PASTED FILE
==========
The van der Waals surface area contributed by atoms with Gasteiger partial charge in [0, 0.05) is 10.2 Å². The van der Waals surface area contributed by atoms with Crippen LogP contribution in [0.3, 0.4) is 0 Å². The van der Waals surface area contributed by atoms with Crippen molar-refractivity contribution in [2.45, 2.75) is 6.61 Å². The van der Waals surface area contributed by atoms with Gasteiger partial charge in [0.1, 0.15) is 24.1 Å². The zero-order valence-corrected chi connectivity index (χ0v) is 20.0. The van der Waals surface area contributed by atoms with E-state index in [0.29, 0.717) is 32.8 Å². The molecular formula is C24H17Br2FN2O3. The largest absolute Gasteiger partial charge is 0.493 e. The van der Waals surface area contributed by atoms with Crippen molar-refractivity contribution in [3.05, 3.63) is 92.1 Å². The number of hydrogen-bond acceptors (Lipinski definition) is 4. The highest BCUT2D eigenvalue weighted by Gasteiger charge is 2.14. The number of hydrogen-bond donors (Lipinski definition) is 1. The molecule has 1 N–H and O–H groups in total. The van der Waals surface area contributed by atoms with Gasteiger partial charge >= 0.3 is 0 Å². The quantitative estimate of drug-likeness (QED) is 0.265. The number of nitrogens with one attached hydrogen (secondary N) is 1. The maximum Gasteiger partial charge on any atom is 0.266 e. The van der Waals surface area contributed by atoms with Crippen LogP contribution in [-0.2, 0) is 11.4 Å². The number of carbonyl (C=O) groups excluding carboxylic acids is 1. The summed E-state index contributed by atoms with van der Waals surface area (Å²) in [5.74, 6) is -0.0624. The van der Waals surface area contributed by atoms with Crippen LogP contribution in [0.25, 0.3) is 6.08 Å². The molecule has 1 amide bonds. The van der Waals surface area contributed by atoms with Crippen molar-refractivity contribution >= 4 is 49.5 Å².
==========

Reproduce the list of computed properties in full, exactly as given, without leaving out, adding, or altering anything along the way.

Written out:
The van der Waals surface area contributed by atoms with Gasteiger partial charge in [0, 0.05) is 10.2 Å². The van der Waals surface area contributed by atoms with Crippen LogP contribution in [0.3, 0.4) is 0 Å². The van der Waals surface area contributed by atoms with Crippen molar-refractivity contribution in [2.45, 2.75) is 6.61 Å². The van der Waals surface area contributed by atoms with Gasteiger partial charge in [0.1, 0.15) is 24.1 Å². The zero-order valence-corrected chi connectivity index (χ0v) is 20.0. The van der Waals surface area contributed by atoms with E-state index in [0.29, 0.717) is 32.8 Å². The molecular formula is C24H17Br2FN2O3. The largest absolute Gasteiger partial charge is 0.493 e. The van der Waals surface area contributed by atoms with Crippen molar-refractivity contribution in [3.05, 3.63) is 92.1 Å². The number of hydrogen-bond acceptors (Lipinski definition) is 4. The highest BCUT2D eigenvalue weighted by Gasteiger charge is 2.14. The number of hydrogen-bond donors (Lipinski definition) is 1. The molecule has 1 N–H and O–H groups in total. The van der Waals surface area contributed by atoms with Gasteiger partial charge >= 0.3 is 0 Å². The quantitative estimate of drug-likeness (QED) is 0.265. The number of nitrogens with one attached hydrogen (secondary N) is 1. The maximum Gasteiger partial charge on any atom is 0.266 e. The van der Waals surface area contributed by atoms with Crippen LogP contribution in [-0.2, 0) is 11.4 Å². The number of carbonyl (C=O) groups excluding carboxylic acids is 1. The summed E-state index contributed by atoms with van der Waals surface area (Å²) in [5.74, 6) is -0.0624. The van der Waals surface area contributed by atoms with Crippen LogP contribution in [0.25, 0.3) is 6.08 Å². The molecule has 1 amide bonds. The van der Waals surface area contributed by atoms with Crippen molar-refractivity contribution >= 4 is 49.5 Å².